A liberal battles staunch and skeptical conservatives who are angered by her attempt to change things.

Sounds heavy, no? 


The show in which this happens is SHUCKED.

Word-of-mouth during previews stressed the non-stop lame jokes and ear-torturing puns that continued for two hours and ten minutes. 

Truth to tell, Robert Horn’s book does make room for some low-level gags. However, it accomplishes so much more than that.

For one thing, there is that ever-so-subtle message. A problem won’t be solved by those afraid of change (which so many people are).

Enter Maizy, the only one willing to take action in Cob County. 

(Yes, Cob with one “b,” lest it be confused with the county with two “b’s” in which Atlanta resides.)

The area’s time-honored tradition is that no resident of Cob County ever leaves for any reason whatsoever. It just isn’t done … until now. 

For Maizy simply won’t sit still while a strange disease is killing the corn, which serves as the county’s only moneymaking industry. Whatever’s plaguing the corn’s roots makes her want to get to the root of the problem. Perhaps if she goes to oh-so-cosmopolitan Tampa, she’ll find someone who can help.

Most incensed at Maizy’s leaving us Beau, who’s not merely her beau but her fiancé. Maizy’s argument that “We can’t let fear destroy what we love best” doesn’t move him. He’s offended that she doesn’t think that he’ll come up with a solution.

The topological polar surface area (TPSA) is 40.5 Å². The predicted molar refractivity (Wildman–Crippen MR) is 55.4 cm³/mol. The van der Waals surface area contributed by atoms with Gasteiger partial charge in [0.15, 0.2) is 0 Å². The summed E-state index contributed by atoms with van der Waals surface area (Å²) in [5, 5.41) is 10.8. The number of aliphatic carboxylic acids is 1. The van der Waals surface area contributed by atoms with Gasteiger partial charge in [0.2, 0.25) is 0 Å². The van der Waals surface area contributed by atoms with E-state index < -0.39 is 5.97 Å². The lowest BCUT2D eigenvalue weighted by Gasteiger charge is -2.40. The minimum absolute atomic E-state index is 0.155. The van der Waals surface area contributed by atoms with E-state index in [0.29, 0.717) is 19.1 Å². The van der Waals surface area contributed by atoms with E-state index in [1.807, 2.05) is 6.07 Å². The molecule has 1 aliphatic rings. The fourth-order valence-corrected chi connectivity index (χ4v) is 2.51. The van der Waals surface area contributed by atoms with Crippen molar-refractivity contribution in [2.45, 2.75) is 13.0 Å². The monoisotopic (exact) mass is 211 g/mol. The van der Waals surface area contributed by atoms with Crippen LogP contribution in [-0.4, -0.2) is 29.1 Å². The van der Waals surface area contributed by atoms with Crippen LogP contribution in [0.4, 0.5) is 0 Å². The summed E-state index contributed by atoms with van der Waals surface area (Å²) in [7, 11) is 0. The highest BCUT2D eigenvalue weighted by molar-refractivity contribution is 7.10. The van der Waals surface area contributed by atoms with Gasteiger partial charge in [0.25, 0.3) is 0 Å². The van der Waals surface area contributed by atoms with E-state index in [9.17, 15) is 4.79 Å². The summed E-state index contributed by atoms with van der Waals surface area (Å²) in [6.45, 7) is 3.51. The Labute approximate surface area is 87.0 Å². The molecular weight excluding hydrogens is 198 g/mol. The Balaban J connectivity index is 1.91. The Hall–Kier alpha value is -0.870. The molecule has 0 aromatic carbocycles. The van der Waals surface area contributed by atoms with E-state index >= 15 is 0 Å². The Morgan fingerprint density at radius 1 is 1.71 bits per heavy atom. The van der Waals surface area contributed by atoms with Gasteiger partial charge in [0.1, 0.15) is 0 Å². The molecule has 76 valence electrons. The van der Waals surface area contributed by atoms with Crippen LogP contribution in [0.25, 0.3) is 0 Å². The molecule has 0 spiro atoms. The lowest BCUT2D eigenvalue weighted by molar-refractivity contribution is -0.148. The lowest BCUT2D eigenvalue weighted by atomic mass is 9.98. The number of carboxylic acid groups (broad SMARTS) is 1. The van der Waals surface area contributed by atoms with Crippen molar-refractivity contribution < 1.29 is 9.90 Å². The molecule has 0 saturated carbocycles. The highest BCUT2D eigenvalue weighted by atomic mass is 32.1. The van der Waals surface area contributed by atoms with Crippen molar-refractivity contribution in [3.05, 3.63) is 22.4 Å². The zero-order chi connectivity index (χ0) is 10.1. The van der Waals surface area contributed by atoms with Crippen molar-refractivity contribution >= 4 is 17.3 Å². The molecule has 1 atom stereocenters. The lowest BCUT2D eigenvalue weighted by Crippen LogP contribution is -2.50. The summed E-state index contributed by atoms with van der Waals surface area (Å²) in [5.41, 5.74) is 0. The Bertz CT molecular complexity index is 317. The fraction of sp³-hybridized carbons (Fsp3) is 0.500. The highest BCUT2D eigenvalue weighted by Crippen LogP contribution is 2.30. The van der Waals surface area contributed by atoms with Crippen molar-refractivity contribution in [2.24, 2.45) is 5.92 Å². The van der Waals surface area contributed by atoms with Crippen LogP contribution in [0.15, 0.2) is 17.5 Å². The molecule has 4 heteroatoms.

“How can I be with someone who doesn’t believe in me?” he says in a wounded voice (nicely delivered by Drama Desk-nominee Andrew Durand).

Such a line aimed at a woman usually has her insisting that, no, she does indeed believe in her beloved. Then she wilts and walks back the statement because she doesn’t want to hurt the guy’s feelings. 

Not Maizy, who in a Theatre World Award-winning performance by Caroline Innerbichler, isn’t afraid to rebut, “That goes both ways.” 

So Horn isn’t just a by-the-numbers writer. Neither are Brandy Clark and Shane McAnally, who, in addition to some lively country music, have many a pointed lyric in their songwriting arsenal. As Maizy sings, “I’m looking for a window, not a wall.” Beau’s sings his view of himself: “I’m a damn good man with a rod and a reel.” Sure, but can that save the corn? He also insists in song “If you ask me, I turned out okay.” 

(We’ll be the judge of that.) 

Maizy has the spunk, but, alas, at least as much naiveté. She’s told, “You can’t see the bad in everyone.” That, however, is the price people pay who live in a small world. Let’s face it: common sense isn’t common and is very hard to learn.

Our heroine’s gullibility is evident not long after he sets foot in Tampa and meets a podiatrist. He’s Gordy, and she immediately believes in him.

Scratching your head yet? Gordy’s shingle solely says that he’s a “corn doctor.” What podiatrist advertises himself that way? That’s a rare unconvincing plot development from Horn, but it’s the only time he asks for us to suspend disbelief.

Gordy’s a heel who can’t heal corn but sure can con. So when he learns that Cob County is apparently home to something far more valuable …

Ah, but the key word is “apparently.” The way Horn informs us that the “valuables” are as worthless as a torn ticket to last year’s high school football game shows sharp observational powers. How the necessary information evades Gordy is perfectly believable, which adds to the fun.